Having just learnt about the Grants in community ecology class, who famously continued Darwin’s work in studying the finches of Galapagos Islands for some 36 years, I was bemused and surprised when WIRED reported a new species discovered by them yesterday. Topics brought up in community ecology class keep popping up in the news! Read about it here.
So what is it with all this species talk? Here’s some quick background.
The systems of classification we have today in biological science for living organisms have many levels. They start from Domain, Kingdom, Phylum, Class, Order, Family, Genus and finally Species. Of all of these levels, note that the only “natural” classification is species – why? Because we recognise the individual for itself, and the species is a fundamental unit that is not grouped together with other individuals based on a set of characteristics that people think is important, because this can be flawed. Note that classifications are a human construct after all, just as the theoretical science we make our rules in the world by are simply hypotheses that have yet to be proven wrong.
Scientists in the past first started classifying animals much like how a 5 year old kid naturally learns to put things together. If they look like the same thing, it makes sense that they are the same kind of thing. Fishes look like fishes, and insects look like insects. We call this morphology (structure, or external form). Are things really that simple though?
As the earth aged and thousands and millions of years passed, species on different continents adapted to the different conditions present there. In certain parts of the world however, this set of abiotic conditions (things like amount of moisture, air, temperature, nutrients, etc) were similar – and living organisms living by this same set of conditions may have adapted to this set of conditions, growing to have the same kind of external form, and thus looking the same. We call this convergent evolution. Click here for more examples of convergent evolution.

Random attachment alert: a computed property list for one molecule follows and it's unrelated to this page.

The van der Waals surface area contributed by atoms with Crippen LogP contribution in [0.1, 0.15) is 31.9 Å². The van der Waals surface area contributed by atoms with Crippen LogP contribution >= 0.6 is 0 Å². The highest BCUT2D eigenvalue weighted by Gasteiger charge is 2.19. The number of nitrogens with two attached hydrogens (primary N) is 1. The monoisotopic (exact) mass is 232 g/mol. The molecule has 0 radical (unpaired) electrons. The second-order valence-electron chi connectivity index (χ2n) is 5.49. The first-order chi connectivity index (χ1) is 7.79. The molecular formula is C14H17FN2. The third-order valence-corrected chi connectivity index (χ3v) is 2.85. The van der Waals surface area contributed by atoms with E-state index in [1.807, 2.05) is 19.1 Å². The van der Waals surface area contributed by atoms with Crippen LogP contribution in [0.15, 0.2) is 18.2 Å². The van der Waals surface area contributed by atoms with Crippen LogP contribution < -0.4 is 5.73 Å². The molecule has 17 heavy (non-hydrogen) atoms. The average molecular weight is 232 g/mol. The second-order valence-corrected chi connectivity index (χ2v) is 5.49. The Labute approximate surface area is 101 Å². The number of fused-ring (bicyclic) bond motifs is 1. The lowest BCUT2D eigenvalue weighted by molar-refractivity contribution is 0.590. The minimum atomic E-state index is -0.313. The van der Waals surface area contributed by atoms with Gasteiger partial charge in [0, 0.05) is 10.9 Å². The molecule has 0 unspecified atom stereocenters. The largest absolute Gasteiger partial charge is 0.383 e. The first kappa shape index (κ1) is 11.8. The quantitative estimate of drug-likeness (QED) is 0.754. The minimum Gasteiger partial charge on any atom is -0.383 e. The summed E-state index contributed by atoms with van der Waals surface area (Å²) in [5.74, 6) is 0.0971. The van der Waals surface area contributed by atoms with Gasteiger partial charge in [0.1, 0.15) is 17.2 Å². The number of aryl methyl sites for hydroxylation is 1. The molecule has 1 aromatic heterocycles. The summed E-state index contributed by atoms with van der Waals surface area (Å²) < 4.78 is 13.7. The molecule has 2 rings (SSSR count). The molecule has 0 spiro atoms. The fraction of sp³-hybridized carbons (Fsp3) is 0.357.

Source: Ivana Stehlik’s lecture notes for Environmental Biology, University of Toronto.
Lineage-wise though, they may come from extremely different ancestors. Cacti are one example. Desert conditions are so harsh that only a certain set of characteristics have prevailed, and plants from different families (DNA-wise) in different deserts have the same characteristics: needle-like leaves, succulence, deep roots, etc. On the other hand, two individuals that look completely different can be the same species: a few cases in point are ants and termites. Ever see how different soldier ants are from worker ants? And look at the queen!
Soldier termite with big bulbous red head; alate reproductive is whitish in colour, worker termites are the rest in dull grey and cream colour. Picture by Nuwan, from my collection (for more termites, see my page here)
Okay, so we know morphology isn’t enough. So what exactly is a species? This kinda seems pretty clear cut, doesn’t
it? Well it actually is kind of fuzzy – though most scientists agree on
using the Ernst Mayr biological species concept:
“Groups of populations that can actually or potentially exchange genes with one another and that are reproductively isolated from other such groups”
Why is that unclear? It sounds like its pretty clear-cut. Theoretically, that is. Realistically, its difficult to actually determine if individuals from two populations are capable of reproducing together and producing viable offspring. Take for example some common birds of Singapore. To test with certainty if the mynahs, crows, sparrows and pigeons are different species (setting aside structural differences), one would have to place them together in a setting and allow for enough time to see if they would breed together. If they breed and produce infertile offspring, it’s ruled out. But if they do produce viable offspring, one would then have to follow the case back to the wild, to see if their territories overlap enough that copulation is possible, and then observe if breeding between the two occurs. Extrapolate that to birds of a country. To test this with all the birds of a country, would be a nightmare. Read more about other species concepts here.
It’s not so clear after all, and there are many other things to take into account. What about organisms that breed asexually, such as fungi and aphids? Or living things that hybridise? The picture gets more fuzzy as we consider more things. Remember though, that this is a human construct, and we can keep coming up definitions that fit best as they can; sometimes they don’t fit for all cases, and we may need separate definitions for others. It’s not made in stone! For a quick, easily absorbed lesson in speciation, go here (recommended!).